3 1-2

Forester, Hanni. Niece of Stephanie Goldner Ormandy (Eugene Ormandy's first wife). Oral history conducted by Sharon Eisenhour, recorded in San Francisco, California. (Forester discusses Stephanie Goldner's family, Eugene Ormandy's personal background, the Ormandys' visits to the Goldner home in Vienna, Ormandy's assistance to family members and friends, his fondness for ping pong and for driving. She also discusses his relationship with his manager Arthur Judson.) Transcript. Edited version and interviewee-corrected copy., 1992 August 25.

3 3-4

Frost, Thomas T. Executive producer for Columbia Records; produced recordings of Philadelphia Orchestra with Eugene Ormandy conducting (1960-1968). Oral history conducted by Sharon Eisenhour, recorded in New York, New York. (Frost discusses aspects of the recording industry, including recording studio techniques, locations for recording the Philadelphia Orchestra, the "packaging" of artists (with Eugene Ormandy and the Philadelphia Orchestra as an example), the effect of union regulations on recording sessions, the pros and cons of the older style of exclusive contract between artist and record company, the impact that sales of a recording have on its ability to stay in print, and the use of "commercial" repertoire by classical artists (with examples such as the recording,  The Glorious Sound of Christmas, by Ormandy and the Philadelphia Orchestra). In this context, Frost offers opinions about Ormandy's working relationship with Columbia Records, his methods in the recording studio, ability as a conductor accompanying soloists and his musicianship in general. Opinions and anecdotes are offered about other artists, including Igor Stravinsky, Herbert von Karajan, Leonard Bernstein, Georg Solti, Murray Perahia, Yo Yo Ma, Rudolf Serkin, Peter Serkin and Emil Gilels.) Transcript.  [Restricted], 1991 February 19.

3 5

Garfield, Bernard. Principal bassoonist with Philadelphia Orchestra (1957-). Oral history conducted by Sharon Eisenhour, recorded in Philadelphia, Pennsylvania. (Garfield describes his early years in music, his audition for his position with the Philadelphia Orchestra, his concept of the bassoon sound and how it fits in the orchestra (and where this fit into Ormandy's concept of orchestral sound), acoustics of the Academy of Music, Fisher Hall (N.Y.), Boston Symphony Hall and the preferences of recording technicians, Eugene Ormandy's conducting style (especially his downbeat), Ormandy's repertoire and practice of conducting from memory, Ormandy's methods of motivating players, Ormandy's later years, and Ormandy as an accompanist. Garfield also offers opinions and anecdotes concerning other artists, including Sol Schoenbach, Leopold Stokowski, Leonard Bernstein, Alec Wilder, and Serge Koussevitsky.) Transcript., 1991 October 31.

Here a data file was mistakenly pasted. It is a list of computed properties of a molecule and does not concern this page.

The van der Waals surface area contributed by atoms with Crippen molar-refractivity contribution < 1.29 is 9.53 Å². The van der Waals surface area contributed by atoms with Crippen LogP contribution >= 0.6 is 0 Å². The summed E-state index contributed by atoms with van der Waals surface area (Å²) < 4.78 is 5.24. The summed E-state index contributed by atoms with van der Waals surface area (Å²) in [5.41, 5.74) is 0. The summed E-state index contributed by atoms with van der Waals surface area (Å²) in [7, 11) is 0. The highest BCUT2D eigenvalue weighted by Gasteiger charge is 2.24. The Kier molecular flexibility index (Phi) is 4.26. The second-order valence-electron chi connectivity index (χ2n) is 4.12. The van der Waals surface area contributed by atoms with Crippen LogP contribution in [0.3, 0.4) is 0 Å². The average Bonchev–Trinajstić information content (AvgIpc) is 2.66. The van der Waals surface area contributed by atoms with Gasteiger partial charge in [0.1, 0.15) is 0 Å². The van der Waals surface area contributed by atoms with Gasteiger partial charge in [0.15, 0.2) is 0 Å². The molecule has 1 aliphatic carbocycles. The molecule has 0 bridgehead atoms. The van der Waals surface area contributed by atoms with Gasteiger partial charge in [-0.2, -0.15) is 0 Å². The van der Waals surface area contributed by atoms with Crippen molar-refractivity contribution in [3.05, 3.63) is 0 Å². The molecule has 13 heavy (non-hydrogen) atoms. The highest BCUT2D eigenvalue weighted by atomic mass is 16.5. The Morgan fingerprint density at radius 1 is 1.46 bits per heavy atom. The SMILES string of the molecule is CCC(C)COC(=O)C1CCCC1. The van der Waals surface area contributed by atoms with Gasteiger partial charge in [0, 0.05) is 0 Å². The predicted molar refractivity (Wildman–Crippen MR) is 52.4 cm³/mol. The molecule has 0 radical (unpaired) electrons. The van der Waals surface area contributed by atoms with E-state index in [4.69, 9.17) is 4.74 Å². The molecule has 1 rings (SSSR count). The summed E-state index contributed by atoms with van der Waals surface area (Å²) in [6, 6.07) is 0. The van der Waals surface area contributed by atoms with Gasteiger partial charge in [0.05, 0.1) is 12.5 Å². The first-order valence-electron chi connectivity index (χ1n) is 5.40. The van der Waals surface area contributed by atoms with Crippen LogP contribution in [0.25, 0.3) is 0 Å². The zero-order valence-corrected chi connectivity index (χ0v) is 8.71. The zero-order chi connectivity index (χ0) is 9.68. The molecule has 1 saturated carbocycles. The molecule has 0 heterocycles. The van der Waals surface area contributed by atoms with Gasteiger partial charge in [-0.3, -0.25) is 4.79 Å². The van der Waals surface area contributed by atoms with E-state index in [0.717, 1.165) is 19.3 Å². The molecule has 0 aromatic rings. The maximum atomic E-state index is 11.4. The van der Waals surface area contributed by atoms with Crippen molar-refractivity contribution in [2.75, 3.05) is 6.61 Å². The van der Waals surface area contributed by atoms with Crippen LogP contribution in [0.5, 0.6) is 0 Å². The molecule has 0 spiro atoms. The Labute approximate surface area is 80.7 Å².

3 6

Garner, Fleetwood and  Anna, Personal friends of Eugene Ormandy. Oral history conducted by Sharon Eisenhour, recorded in Philadelphia, Pennsylvania. (Fleetwood Garner and his wife Anna, reminisce about their friendship with Gretel and Eugene Ormandy. In this context they discuss aspects of Ormandy's personality and career, including his generosity, sense of humor, and his patriotism. Opinions and anecdotes are offered concerning others, including Seiji Ozawa, Paul Lucas, Norman Carol, Isaac Stern, and Beverly Sills.) Transcript. Edited version and interviewee-corrected copy., 1993 March 31.

3 7-8

Gigliotti, Anthony M. Clarinetist with Philadelphia Orchestra (1949-), principal since 1951. Oral history conducted by Sharon Eisenhour, recorded in Philadelphia, Pennsylvania. (Gigliotti discusses his background, the influence of predecessors Daniel Bonade and Ralph McLane, his concept of clarinet sound and the American style of playing, his design of a clarinet for Selmer, the audition process, the traditions of the woodwind section of the Philadelphia Orchestra (and players such as Marcel Tabuteau, William Kincaid and Sol Schoenbach), and the newer systems of using assistant principal players and double principals. He comments upon various aspects of the personality and career of Eugene Ormandy, including his generosity, his sense of humor, his discipline, his responsibility for improving the overall standard of playing in the Philadelphia Orchestra, his skill in recording sessions, his relations with orchestra members, and his last concert at Carnegie Hall.) Transcript., 1992 July 20.

3 9

Glendinning, Beth. Public Relations Director of the Philadelphia Orchestra (1963-1967). Oral history conducted by Sharon Eisenhour, recorded in Fort Washington, Pennsylvania. (Glendinning offers a behind-the-scenes view of Eugene Ormandy and operations of the Philadelphia Orchestra, including the departure of Leopold Stokowski, the beginning of the orchestra's summer residency program at Saratoga, and the orchestra player strike of 1966.) Transcript. Edited version and interviewee-corrected copy., 1991 March 4.